Please note that none of the information in this post has been evaluated by the Food and Drug Administration and is not intended to diagnose, treat, cure or prevent any disease. Consult with a qualified healthcare practitioner before using herbal products, particularly if you are pregnant, nursing or on any medications.
I’m super interested in herbal and functional medicine as ways of supporting health, instead of just managing sickness. But I am by no means a qualified herbalist or medical practitioner. This was just a super zoomed out overview based on my research. I encourage you to do your own and to work with a qualified herbalist/alternative medicine practitioner if that interests you. Many herbs work best in formulation, and that’s hard to get right on your own.
If you’re interested in learning more about herbal medicine/wild food, here are the websites/social handles of some good places to get started: Sage Mountain Botanical Sanctuary (founded by Rosemary Gladstar), Chestnut School of Herbal Medicine, the Herbal Academy, Rowan and Sage, and Black Forager.
And if you’re new to all of this, start with just eating or drinking your herbs! Get to know an herb by making tea with it or incorporating it into your cooking. Food is Medicine.
Uses for chamomile tincture
Now, while tinctures can be great for supporting various health outcomes, they can also just be tasty! As noted above, chamomile is great for supporting sleep, soothing frayed nerves, easing menstrual cramps and much more. Tinctures, not entirely unrelated to bitters, can also add interesting flavor and depth to cocktails and foods.
Note that tinctures prepared for use in cocktails versus medicinally are a much easier and quicker process. For both, you’re steeping the herb of your choice in the alcohol of your choice (ideally a neutral spirit like vodka that’s 80-100 proof, depending on the herb you’re tincturing). I’m using Reyka vodka as this is specifically an organic chamomile tincture and Reyka is an organic vodka, but you’re also free to use whatever cheap one you have on hand/can pick up easily.
It’s easier and more foolproof to use dried herb/plant matter, but if you want to use fresh, here’s a tip from my bartender sister: freeze it first to start the cellular breakdown process. Then roughly chop and drop in the alcohol.
For medicinal use, steep your tincture 4-6 weeks and store in a dark place, agitating every couple days. If you’re just interested in taste and planning to use it in a cocktail, it only takes a few days – depending on what you’re infusing.
And now we can move onto the reason you’re really all still here: the cocktail recipe!
Summer Watermelon and Herb Sour Recipe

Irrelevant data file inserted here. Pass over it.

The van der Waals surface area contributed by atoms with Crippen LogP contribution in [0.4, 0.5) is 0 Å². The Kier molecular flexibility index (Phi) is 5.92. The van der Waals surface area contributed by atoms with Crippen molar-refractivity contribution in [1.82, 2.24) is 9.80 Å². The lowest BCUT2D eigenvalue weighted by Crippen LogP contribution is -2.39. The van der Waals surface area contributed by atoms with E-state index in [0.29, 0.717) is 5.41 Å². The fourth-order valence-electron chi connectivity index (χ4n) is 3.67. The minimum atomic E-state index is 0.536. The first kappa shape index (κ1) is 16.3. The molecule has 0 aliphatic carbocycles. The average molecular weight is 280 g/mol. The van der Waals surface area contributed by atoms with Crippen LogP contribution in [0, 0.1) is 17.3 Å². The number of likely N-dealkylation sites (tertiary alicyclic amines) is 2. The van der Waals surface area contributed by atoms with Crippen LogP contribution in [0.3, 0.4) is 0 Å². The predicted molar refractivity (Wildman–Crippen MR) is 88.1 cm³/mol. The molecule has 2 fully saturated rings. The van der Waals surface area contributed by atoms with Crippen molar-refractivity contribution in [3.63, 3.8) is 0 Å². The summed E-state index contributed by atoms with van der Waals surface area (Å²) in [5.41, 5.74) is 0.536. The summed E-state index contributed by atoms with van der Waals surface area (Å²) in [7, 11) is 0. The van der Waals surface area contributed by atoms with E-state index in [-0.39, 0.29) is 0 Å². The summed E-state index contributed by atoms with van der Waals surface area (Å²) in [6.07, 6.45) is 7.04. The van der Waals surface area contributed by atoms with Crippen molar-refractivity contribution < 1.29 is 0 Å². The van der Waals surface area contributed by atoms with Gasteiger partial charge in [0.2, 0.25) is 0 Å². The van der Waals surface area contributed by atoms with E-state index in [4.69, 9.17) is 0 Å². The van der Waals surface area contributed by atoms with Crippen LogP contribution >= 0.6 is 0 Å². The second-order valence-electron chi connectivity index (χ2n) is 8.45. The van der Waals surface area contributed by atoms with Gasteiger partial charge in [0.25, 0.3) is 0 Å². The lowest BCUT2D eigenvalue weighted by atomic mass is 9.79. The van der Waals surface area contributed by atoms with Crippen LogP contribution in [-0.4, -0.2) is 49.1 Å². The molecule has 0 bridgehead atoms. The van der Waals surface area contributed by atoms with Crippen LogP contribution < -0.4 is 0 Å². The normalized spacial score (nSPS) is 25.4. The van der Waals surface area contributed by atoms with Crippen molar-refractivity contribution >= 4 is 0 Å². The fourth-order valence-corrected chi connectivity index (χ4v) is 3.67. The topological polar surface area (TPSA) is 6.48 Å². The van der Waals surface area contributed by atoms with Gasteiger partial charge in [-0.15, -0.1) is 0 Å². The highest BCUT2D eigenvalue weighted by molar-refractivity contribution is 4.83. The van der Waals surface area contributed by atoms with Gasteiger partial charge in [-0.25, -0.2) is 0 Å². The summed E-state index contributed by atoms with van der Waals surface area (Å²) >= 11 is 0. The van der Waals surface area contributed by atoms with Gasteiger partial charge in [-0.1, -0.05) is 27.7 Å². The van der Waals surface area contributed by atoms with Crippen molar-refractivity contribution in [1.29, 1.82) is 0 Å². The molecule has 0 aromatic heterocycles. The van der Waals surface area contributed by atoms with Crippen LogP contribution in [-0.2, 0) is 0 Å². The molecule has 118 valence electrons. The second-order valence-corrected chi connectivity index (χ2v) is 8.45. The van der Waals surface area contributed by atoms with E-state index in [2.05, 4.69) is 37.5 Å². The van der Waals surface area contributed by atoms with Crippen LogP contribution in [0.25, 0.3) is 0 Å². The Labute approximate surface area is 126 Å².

As mentioned, this is a recipe that comes by way of my sister the bartender – sort of. She made it for a pop-up market and promised it tastes like watermelon sour patch kids. She gave me rough estimates, and I’ve been honing them down for my own use. Here’s a version of the recipe scaled down for one drink:
- 4 oz Watermelon juice
- 2 oz Tequila, gin or other clear liquor
- 1 oz Lemon juice
- 1 oz Simple Syrup
- 1-2 oz Citrus Herb Shrub (More on shrubs here. You can see above mine is a mandarin-lemon balm-pineapple mint-sage shrub).
- A few drops Chamomile tincture (optional+to taste)
Yes, this makes a large glass. Yes, you’re going to want it that big. You can also top with sparkling water if you want it a little fizzy/not quite so strong. Thinking about making this on the scale of a party punch, we’re looking at a ratio of 2 parts watermelon juice :: 1 part liquor :: ½ part lemon juice :: ½ part simple syrup :: ½-1 part shrub :: chamomile tincture, still to taste because it will depend on how long you infused it.
How to Make a Chamomile Tincture
And finally, for the main event. This organic chamomile tincture is actually really easy to make. You’ll see in the photos that I made a super small batch as I’m focused on this 4th of July party, but feel free to scale up for your needs.
The basic process for making a tincture of a dried herb is just to fill your chosen jar halfway with herb and then fill the jar with your spirit. (For fresh herbs, it’s ⅔ to ¾ of the jar.)
- Clean and dry your chosen jar. An amber- or dark-tinted jar is best, but a mason jar is just fine as long as you keep it in a dark cabinet.
- Fill jar halfway with dried chamomile.
- Cover completely with vodka, or chosen spirit – fill to the top. (If you’re not doing a full jar, as I’m not, fill so it’s twice as deep as the chamomile was when dry).
- Cap the jar. It should appear full, but the the chamomile should move freely when shaken.
- Store in a dark cabinet, agitating every few days.
- Steep 4-6 weeks for a medicinal tincture, or only a few days for cocktail flavoring.
- Once done steeping, strain through a fine mesh sieve lined with cheesecloth.
And voila, you have an organic chamomile tincture for all your chamomile-related needs! If you try this tincture tutorial and/or the cocktail recipe, I’d love to know how it works for you!
Check back in next week, when we’ll be talking about how to plan a fall garden! (I know, I can’t believe it’s already that time either.)